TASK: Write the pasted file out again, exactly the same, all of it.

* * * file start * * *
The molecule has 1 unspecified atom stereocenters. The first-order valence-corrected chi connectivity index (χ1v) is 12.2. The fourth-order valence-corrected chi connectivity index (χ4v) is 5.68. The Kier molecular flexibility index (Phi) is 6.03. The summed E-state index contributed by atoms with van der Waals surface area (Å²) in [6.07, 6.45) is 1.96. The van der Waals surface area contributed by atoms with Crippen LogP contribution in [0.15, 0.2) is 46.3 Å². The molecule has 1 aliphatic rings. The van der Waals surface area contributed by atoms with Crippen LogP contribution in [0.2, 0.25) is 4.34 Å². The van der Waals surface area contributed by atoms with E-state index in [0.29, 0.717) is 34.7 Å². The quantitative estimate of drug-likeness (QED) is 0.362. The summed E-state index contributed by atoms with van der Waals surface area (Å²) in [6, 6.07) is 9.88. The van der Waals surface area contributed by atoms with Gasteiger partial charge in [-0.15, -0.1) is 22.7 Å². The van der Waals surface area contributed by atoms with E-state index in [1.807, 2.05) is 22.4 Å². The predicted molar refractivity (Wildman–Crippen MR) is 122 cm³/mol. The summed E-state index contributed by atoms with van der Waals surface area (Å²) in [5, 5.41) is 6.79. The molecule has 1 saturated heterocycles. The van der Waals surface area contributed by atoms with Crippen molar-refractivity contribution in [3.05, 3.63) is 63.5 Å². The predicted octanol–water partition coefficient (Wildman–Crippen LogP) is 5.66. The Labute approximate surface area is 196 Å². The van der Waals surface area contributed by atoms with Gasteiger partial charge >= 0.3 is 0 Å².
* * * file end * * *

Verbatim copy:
The molecule has 1 unspecified atom stereocenters. The first-order valence-corrected chi connectivity index (χ1v) is 12.2. The fourth-order valence-corrected chi connectivity index (χ4v) is 5.68. The Kier molecular flexibility index (Phi) is 6.03. The summed E-state index contributed by atoms with van der Waals surface area (Å²) in [6.07, 6.45) is 1.96. The van der Waals surface area contributed by atoms with Crippen LogP contribution in [0.15, 0.2) is 46.3 Å². The molecule has 1 aliphatic rings. The van der Waals surface area contributed by atoms with Crippen LogP contribution in [0.2, 0.25) is 4.34 Å². The van der Waals surface area contributed by atoms with E-state index in [0.29, 0.717) is 34.7 Å². The quantitative estimate of drug-likeness (QED) is 0.362. The summed E-state index contributed by atoms with van der Waals surface area (Å²) in [6, 6.07) is 9.88. The van der Waals surface area contributed by atoms with Gasteiger partial charge in [-0.15, -0.1) is 22.7 Å². The van der Waals surface area contributed by atoms with E-state index in [1.807, 2.05) is 22.4 Å². The predicted molar refractivity (Wildman–Crippen MR) is 122 cm³/mol. The summed E-state index contributed by atoms with van der Waals surface area (Å²) in [5, 5.41) is 6.79. The molecule has 1 saturated heterocycles. The van der Waals surface area contributed by atoms with Crippen molar-refractivity contribution in [3.05, 3.63) is 63.5 Å². The predicted octanol–water partition coefficient (Wildman–Crippen LogP) is 5.66. The Labute approximate surface area is 196 Å². The van der Waals surface area contributed by atoms with Gasteiger partial charge >= 0.3 is 0 Å².